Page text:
First came the cheap recording equipment, which turned everybody into a bedroom recording artist. Then the web arrived, turning all these bedroom recording artists into bedroom recording labels, able to flog records (in theory at least) to a massive global audience.
Now, many artists are great at making music in their bedrooms, but not so savvy when it comes to selling it from them, so in this post I’m going to outline how you can build a really good online store that makes it easy for people to purchase your wares – and ensure that people can find them.
Let’s start with building your store: there are three main approaches you can take, with various pros and cons – so let’s look at each in turn.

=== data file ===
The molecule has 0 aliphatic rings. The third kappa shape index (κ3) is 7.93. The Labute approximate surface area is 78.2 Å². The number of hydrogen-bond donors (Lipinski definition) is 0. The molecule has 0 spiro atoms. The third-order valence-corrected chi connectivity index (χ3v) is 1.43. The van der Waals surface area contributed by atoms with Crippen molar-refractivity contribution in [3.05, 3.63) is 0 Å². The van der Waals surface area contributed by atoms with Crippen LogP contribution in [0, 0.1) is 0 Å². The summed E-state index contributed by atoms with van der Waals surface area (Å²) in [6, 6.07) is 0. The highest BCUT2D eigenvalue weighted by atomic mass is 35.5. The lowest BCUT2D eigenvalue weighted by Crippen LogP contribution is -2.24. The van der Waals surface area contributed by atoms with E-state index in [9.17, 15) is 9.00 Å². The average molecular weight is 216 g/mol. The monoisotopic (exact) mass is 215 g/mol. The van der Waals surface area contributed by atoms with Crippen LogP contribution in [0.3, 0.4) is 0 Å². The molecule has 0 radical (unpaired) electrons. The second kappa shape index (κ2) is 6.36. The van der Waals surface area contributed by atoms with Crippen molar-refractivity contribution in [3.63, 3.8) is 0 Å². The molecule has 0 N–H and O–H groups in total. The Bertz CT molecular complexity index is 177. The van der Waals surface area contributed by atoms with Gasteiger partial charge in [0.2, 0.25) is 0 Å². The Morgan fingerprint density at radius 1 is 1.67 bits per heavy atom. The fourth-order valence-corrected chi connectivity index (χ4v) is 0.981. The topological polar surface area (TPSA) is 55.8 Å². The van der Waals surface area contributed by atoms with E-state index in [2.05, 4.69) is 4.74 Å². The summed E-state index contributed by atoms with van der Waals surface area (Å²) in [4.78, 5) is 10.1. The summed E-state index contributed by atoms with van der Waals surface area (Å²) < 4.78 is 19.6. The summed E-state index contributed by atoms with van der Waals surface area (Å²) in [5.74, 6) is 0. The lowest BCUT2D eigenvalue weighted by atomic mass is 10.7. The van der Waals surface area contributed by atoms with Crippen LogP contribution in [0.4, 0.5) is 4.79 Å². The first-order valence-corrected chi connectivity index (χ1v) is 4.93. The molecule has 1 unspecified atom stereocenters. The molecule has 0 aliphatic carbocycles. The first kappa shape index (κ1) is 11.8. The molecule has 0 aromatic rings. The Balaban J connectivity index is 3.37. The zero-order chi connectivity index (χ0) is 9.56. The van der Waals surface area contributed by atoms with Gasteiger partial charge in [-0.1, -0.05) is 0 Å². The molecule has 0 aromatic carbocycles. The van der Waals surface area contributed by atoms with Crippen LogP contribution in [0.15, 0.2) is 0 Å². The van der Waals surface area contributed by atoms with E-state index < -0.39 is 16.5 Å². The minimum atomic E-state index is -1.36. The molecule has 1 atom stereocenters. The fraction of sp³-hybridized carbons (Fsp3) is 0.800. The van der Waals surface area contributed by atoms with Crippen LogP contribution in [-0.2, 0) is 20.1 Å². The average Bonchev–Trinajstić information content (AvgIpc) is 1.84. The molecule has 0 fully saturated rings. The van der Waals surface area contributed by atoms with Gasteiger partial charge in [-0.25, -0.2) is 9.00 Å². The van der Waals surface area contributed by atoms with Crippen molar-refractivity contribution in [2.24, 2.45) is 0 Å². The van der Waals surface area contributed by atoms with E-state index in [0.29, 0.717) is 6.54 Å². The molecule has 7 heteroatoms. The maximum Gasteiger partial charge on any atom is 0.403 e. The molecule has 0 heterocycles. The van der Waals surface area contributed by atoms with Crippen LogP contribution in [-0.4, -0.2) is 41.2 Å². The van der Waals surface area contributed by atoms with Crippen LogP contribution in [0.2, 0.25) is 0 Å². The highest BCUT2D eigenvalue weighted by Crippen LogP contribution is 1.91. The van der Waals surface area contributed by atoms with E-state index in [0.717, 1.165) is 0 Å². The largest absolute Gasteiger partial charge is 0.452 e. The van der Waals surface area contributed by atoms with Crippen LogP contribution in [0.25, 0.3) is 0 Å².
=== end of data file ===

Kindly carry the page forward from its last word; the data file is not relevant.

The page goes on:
1 Send people to Amazon or iTunes
The first method of creating an online store, and possibly the easiest, is to simply create a page on your website called ‘store’ and place a few links on it to well-known online retailers that are stocking your CDs or selling downloads of your MP3s (Amazon, iTunes, 7 Digitial and so on). There are three main advantages to this approach: firstly, you don’t need to fulfil anything yourself (i.e., walk down to the post office and send stuff off to your customers); secondly, your music is chart eligible if you sell it this way; and thirdly, many people shop regularly with these companies and will be comfortable with buying your products from them. To maximise income from this approach, you should ideally obtain and use ‘affiliate links’ for your album from any online retailer that provides them.
2 Use Paypal